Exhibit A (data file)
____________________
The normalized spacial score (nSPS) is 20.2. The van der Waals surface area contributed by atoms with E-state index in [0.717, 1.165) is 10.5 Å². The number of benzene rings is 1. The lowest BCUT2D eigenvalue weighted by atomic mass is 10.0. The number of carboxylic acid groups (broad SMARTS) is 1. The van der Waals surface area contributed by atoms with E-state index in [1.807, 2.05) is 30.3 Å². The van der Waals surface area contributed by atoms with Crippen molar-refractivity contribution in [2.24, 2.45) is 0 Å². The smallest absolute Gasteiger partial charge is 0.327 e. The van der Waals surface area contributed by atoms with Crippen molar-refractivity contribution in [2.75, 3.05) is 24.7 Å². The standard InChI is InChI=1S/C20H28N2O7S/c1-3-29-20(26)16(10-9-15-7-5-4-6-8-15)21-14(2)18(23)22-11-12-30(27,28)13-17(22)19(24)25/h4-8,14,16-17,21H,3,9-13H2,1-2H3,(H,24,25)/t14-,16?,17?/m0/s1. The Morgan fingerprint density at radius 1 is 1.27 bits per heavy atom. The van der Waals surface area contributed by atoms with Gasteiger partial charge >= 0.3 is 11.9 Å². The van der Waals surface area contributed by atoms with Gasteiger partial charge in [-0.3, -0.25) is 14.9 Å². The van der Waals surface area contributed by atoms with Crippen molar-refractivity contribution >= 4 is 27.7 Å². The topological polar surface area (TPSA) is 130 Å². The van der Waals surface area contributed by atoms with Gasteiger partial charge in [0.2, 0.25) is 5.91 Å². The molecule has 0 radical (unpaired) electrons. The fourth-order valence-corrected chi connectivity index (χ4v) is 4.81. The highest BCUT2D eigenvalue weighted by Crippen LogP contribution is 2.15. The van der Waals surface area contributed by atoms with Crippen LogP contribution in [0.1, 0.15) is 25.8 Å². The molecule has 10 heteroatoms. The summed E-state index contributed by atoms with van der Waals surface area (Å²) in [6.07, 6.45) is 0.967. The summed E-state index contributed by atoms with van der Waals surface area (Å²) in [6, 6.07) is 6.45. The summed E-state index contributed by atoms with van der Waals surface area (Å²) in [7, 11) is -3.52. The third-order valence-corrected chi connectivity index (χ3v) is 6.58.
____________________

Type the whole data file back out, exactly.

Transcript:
The normalized spacial score (nSPS) is 20.2. The van der Waals surface area contributed by atoms with E-state index in [0.717, 1.165) is 10.5 Å². The number of benzene rings is 1. The lowest BCUT2D eigenvalue weighted by atomic mass is 10.0. The number of carboxylic acid groups (broad SMARTS) is 1. The van der Waals surface area contributed by atoms with E-state index in [1.807, 2.05) is 30.3 Å². The van der Waals surface area contributed by atoms with Crippen molar-refractivity contribution in [2.24, 2.45) is 0 Å². The smallest absolute Gasteiger partial charge is 0.327 e. The van der Waals surface area contributed by atoms with Crippen molar-refractivity contribution in [2.75, 3.05) is 24.7 Å². The standard InChI is InChI=1S/C20H28N2O7S/c1-3-29-20(26)16(10-9-15-7-5-4-6-8-15)21-14(2)18(23)22-11-12-30(27,28)13-17(22)19(24)25/h4-8,14,16-17,21H,3,9-13H2,1-2H3,(H,24,25)/t14-,16?,17?/m0/s1. The Morgan fingerprint density at radius 1 is 1.27 bits per heavy atom. The van der Waals surface area contributed by atoms with Gasteiger partial charge >= 0.3 is 11.9 Å². The van der Waals surface area contributed by atoms with Gasteiger partial charge in [-0.3, -0.25) is 14.9 Å². The van der Waals surface area contributed by atoms with Crippen molar-refractivity contribution >= 4 is 27.7 Å². The topological polar surface area (TPSA) is 130 Å². The van der Waals surface area contributed by atoms with Gasteiger partial charge in [0.2, 0.25) is 5.91 Å². The molecule has 0 radical (unpaired) electrons. The fourth-order valence-corrected chi connectivity index (χ4v) is 4.81. The highest BCUT2D eigenvalue weighted by Crippen LogP contribution is 2.15. The van der Waals surface area contributed by atoms with Crippen LogP contribution in [0.1, 0.15) is 25.8 Å². The molecule has 10 heteroatoms. The summed E-state index contributed by atoms with van der Waals surface area (Å²) in [6.07, 6.45) is 0.967. The summed E-state index contributed by atoms with van der Waals surface area (Å²) in [6, 6.07) is 6.45. The summed E-state index contributed by atoms with van der Waals surface area (Å²) in [7, 11) is -3.52. The third-order valence-corrected chi connectivity index (χ3v) is 6.58.